X

Glenn Faden's Blog

  • July 7, 2008

Updated Laptop Configuration Instructions

Guest Author

The Laptop Instructions for Trusted Extensions have been revised to focus on the latest updates of Solaris 10 and Nevada. In Solaris 10 update 5 and Nevada, there is no longer a separate installation step, since Trusted Extensions is enabled as an SMF service. However, there are still some significant differences with respect to configuring a laptop using DHCP. The new instructions take advantage of the Network Auto-Magic project (NWAM). Included in the instructions is a tarball of shell scripts for specifying label-related behavior of the dynamically assigned address. These scripts conditionally assign the appropriate default network template, public or internal, based on the domain name returned by the DHCP server. For example, in my case, if the domain is sun.com, then the default template is internal. You can edit the INTERNAL_DOMAIN variable in the check-configuration file to specify your own internal domain.

These NWAM scripts also manage an additional logical interface using the physical interface that is currently in use. It is only visible in the global zone to support NFS file sharing, and is therefore called mynfs. To avoid conflicts with network assigned addressses, I used a private network address of 127.0.0.2 for mynfs, and use the all-zones DHCP assigned address to route NFS requests from labeled zones into the global zone. 

I prefer using an NFS server on my laptop, instead of relying on the cross-zone LOFS mounts of /export/home that are automatically created when zones are booted. The LOFS mechanism occasionally get out of sync with the automount daemon depending on the order in which the zones are booted. Furthermore, the NFS mechanism is more configurable and demonstrates some commonly misunderstood features of Trusted Extensions.

Instead of separate instances of /etc/dfs/dfstab for each zone, I am using the sharemgr tool. I created a sharemgr group for each zone, e.g.

# sharemgr create public

# sharemgr add /zone/public/root/export/home public

The actual sharing occurs when the zone is booted. There are two shell scripts in /usr/lib/zones that are called when zones are either booted or halted. I modified zoneshare to call

sharemgr enable $zonename

and similarly, I modified zoneunshare to call

sharemgr disable $zonename

Then I modified the file /etc/auto_home_public in each of the higher-level zones, as follows:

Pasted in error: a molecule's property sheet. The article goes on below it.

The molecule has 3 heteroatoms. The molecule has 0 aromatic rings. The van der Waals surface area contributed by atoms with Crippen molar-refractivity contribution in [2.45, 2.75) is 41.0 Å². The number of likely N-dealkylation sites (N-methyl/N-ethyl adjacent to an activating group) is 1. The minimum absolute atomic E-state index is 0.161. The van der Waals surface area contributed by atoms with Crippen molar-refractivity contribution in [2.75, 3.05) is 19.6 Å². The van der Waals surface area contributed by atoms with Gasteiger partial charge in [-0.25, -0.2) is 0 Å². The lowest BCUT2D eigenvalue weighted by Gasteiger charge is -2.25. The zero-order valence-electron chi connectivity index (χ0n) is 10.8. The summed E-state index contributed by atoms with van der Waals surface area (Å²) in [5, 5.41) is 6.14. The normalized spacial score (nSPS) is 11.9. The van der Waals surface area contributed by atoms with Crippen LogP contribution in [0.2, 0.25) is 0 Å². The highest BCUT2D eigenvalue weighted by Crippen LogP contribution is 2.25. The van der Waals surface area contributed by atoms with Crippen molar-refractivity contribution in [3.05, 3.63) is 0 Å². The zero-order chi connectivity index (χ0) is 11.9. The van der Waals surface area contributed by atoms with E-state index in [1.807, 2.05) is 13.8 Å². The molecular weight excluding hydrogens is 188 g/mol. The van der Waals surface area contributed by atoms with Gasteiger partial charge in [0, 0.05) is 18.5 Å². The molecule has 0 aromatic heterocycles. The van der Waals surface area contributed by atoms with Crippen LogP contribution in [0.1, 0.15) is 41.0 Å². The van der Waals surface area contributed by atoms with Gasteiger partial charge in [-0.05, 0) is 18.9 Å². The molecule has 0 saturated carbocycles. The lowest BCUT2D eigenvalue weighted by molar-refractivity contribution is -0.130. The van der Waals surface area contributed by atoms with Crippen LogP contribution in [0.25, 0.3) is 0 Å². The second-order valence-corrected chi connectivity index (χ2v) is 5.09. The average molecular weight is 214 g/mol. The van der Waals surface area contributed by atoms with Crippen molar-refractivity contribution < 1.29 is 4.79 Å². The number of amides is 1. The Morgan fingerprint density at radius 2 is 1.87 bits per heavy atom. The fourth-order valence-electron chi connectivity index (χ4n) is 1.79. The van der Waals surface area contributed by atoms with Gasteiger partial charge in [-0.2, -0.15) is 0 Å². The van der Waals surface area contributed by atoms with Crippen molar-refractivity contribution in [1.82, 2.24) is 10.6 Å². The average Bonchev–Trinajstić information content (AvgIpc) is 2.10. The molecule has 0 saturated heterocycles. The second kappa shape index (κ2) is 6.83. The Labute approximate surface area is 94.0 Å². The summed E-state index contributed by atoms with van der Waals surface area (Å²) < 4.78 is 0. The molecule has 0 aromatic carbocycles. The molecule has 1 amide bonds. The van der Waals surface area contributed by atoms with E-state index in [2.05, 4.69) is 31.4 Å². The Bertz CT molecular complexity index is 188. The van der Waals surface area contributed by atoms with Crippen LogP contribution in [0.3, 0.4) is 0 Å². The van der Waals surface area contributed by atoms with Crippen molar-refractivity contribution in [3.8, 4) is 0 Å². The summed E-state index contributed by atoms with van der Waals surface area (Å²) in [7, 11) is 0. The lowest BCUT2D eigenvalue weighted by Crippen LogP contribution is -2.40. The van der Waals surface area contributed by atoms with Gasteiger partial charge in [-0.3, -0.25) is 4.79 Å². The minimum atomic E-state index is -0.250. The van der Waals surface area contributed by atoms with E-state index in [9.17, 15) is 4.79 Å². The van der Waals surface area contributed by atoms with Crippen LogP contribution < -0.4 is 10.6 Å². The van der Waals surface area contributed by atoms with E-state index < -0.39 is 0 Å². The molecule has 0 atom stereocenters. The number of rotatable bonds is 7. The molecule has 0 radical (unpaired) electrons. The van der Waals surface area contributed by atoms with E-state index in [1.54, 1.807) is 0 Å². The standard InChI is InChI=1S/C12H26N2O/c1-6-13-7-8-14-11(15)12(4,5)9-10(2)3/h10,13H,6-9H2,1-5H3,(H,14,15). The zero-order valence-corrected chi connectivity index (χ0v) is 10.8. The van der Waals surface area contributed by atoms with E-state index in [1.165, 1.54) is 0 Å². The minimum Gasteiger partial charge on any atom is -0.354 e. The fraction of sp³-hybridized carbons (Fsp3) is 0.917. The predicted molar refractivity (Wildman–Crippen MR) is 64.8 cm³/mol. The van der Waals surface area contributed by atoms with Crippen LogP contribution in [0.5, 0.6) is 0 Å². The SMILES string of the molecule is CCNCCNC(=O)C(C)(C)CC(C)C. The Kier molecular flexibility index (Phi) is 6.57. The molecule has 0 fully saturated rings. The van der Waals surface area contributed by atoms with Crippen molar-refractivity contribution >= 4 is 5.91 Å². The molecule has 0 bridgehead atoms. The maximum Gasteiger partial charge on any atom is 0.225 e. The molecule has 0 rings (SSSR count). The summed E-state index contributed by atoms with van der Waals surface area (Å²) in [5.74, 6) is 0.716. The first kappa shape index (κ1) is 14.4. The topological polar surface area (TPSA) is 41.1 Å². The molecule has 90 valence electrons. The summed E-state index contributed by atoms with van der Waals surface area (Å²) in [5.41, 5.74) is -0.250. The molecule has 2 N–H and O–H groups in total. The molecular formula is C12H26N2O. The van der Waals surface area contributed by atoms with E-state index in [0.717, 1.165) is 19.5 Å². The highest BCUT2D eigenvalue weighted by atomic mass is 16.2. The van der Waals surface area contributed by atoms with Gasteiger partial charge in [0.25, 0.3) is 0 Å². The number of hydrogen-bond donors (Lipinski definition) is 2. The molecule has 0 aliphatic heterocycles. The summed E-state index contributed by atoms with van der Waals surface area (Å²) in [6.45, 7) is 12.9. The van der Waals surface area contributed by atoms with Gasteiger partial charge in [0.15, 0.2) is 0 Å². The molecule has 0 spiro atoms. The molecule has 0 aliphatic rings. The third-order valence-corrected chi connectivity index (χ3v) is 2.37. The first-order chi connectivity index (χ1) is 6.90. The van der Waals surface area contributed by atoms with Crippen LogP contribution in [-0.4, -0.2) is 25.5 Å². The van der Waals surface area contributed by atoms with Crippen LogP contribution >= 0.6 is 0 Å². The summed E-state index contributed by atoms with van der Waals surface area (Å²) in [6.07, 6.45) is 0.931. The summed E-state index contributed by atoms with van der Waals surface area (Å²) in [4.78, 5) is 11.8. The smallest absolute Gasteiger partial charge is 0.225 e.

\*       mynfs:/zone/public/root/export/home/&

This works well for me unless my network connection changes while the NFS mount is active. That's because the underlying logical interface for mynfs is unplumbed and moved to a new logical interface when I switch between wired to wireless.



Join the discussion

Comments ( 9 )
  • laptop batteries Thursday, November 27, 2008

    I prefer using an NFS server on my laptop, instead of relying on the cross-zone LOFS mounts of /export/home that are automatically created when zones are booted. The LOFS mechanism occasionally get out of sync with the automount daemon depending on the order in which the zones are booted. Furthermore, the NFS mechanism is more configurable and demonstrates some commonly misunderstood features of Trusted Extensions.


  • Christoph Schuba Friday, January 9, 2009

    Hi Glenn,

    I assume the tx-nwam.tar tar ball (http://www.opensolaris.org/os/community/security/projects/tx/tx-laptop-install/tx-nwam.tar) gets untar'ed into /etc/nwam, right?

    # (cd /etc/nwam; tar xvf /tmp/tx-nwam.tar)

    -Christoph


  • kelebek Sunday, April 26, 2009

    thanks..


  • sikiş Saturday, May 30, 2009

    thxxxx


  • sevişme Saturday, May 30, 2009

    thank you admin


  • sohbet odaları Saturday, July 11, 2009

    thank you very much admın. very good site


  • fidancılık Monday, October 19, 2009

    thanks


  • fidan istanbul Monday, October 19, 2009

    thanks


  • jayakumar Wednesday, July 7, 2010

    nice explainations..


Please enter your name.Please provide a valid email address.Please enter a comment.CAPTCHA challenge response provided was incorrect. Please try again.